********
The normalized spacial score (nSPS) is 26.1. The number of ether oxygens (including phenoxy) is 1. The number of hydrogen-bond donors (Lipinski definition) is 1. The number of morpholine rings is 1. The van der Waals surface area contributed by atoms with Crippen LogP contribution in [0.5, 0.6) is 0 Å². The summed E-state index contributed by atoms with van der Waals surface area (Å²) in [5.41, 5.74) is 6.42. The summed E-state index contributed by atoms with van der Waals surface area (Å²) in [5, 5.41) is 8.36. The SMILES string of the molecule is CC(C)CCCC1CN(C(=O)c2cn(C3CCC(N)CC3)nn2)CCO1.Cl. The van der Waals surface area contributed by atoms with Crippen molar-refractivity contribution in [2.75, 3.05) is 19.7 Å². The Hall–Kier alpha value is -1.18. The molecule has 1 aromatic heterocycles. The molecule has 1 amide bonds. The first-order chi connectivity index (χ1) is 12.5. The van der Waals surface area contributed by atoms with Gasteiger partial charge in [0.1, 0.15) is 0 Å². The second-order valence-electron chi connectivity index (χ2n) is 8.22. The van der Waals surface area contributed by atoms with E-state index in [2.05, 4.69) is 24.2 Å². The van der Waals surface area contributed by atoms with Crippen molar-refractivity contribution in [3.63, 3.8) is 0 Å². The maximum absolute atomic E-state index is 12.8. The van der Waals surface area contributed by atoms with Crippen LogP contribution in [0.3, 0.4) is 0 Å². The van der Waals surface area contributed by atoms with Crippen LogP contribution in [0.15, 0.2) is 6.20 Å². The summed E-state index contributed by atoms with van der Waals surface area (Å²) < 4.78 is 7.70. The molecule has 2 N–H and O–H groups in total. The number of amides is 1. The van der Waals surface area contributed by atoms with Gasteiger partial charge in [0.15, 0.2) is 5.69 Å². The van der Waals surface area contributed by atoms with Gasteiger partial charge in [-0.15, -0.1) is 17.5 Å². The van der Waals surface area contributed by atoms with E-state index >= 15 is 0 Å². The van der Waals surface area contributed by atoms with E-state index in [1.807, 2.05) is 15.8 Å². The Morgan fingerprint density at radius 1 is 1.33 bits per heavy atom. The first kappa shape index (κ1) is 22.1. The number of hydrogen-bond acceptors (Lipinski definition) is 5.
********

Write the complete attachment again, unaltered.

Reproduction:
The normalized spacial score (nSPS) is 26.1. The number of ether oxygens (including phenoxy) is 1. The number of hydrogen-bond donors (Lipinski definition) is 1. The number of morpholine rings is 1. The van der Waals surface area contributed by atoms with Crippen LogP contribution in [0.5, 0.6) is 0 Å². The summed E-state index contributed by atoms with van der Waals surface area (Å²) in [5.41, 5.74) is 6.42. The summed E-state index contributed by atoms with van der Waals surface area (Å²) in [5, 5.41) is 8.36. The SMILES string of the molecule is CC(C)CCCC1CN(C(=O)c2cn(C3CCC(N)CC3)nn2)CCO1.Cl. The van der Waals surface area contributed by atoms with Crippen molar-refractivity contribution in [2.75, 3.05) is 19.7 Å². The Hall–Kier alpha value is -1.18. The molecule has 1 aromatic heterocycles. The molecule has 1 amide bonds. The first-order chi connectivity index (χ1) is 12.5. The van der Waals surface area contributed by atoms with Gasteiger partial charge in [0.1, 0.15) is 0 Å². The second-order valence-electron chi connectivity index (χ2n) is 8.22. The van der Waals surface area contributed by atoms with E-state index in [2.05, 4.69) is 24.2 Å². The van der Waals surface area contributed by atoms with Crippen molar-refractivity contribution in [3.63, 3.8) is 0 Å². The maximum absolute atomic E-state index is 12.8. The van der Waals surface area contributed by atoms with Crippen LogP contribution in [0.3, 0.4) is 0 Å². The van der Waals surface area contributed by atoms with Crippen LogP contribution in [0.15, 0.2) is 6.20 Å². The summed E-state index contributed by atoms with van der Waals surface area (Å²) < 4.78 is 7.70. The molecule has 2 N–H and O–H groups in total. The number of amides is 1. The van der Waals surface area contributed by atoms with Gasteiger partial charge in [0.15, 0.2) is 5.69 Å². The van der Waals surface area contributed by atoms with Gasteiger partial charge in [-0.15, -0.1) is 17.5 Å². The van der Waals surface area contributed by atoms with E-state index >= 15 is 0 Å². The van der Waals surface area contributed by atoms with E-state index in [1.807, 2.05) is 15.8 Å². The Morgan fingerprint density at radius 1 is 1.33 bits per heavy atom. The first kappa shape index (κ1) is 22.1. The number of hydrogen-bond acceptors (Lipinski definition) is 5.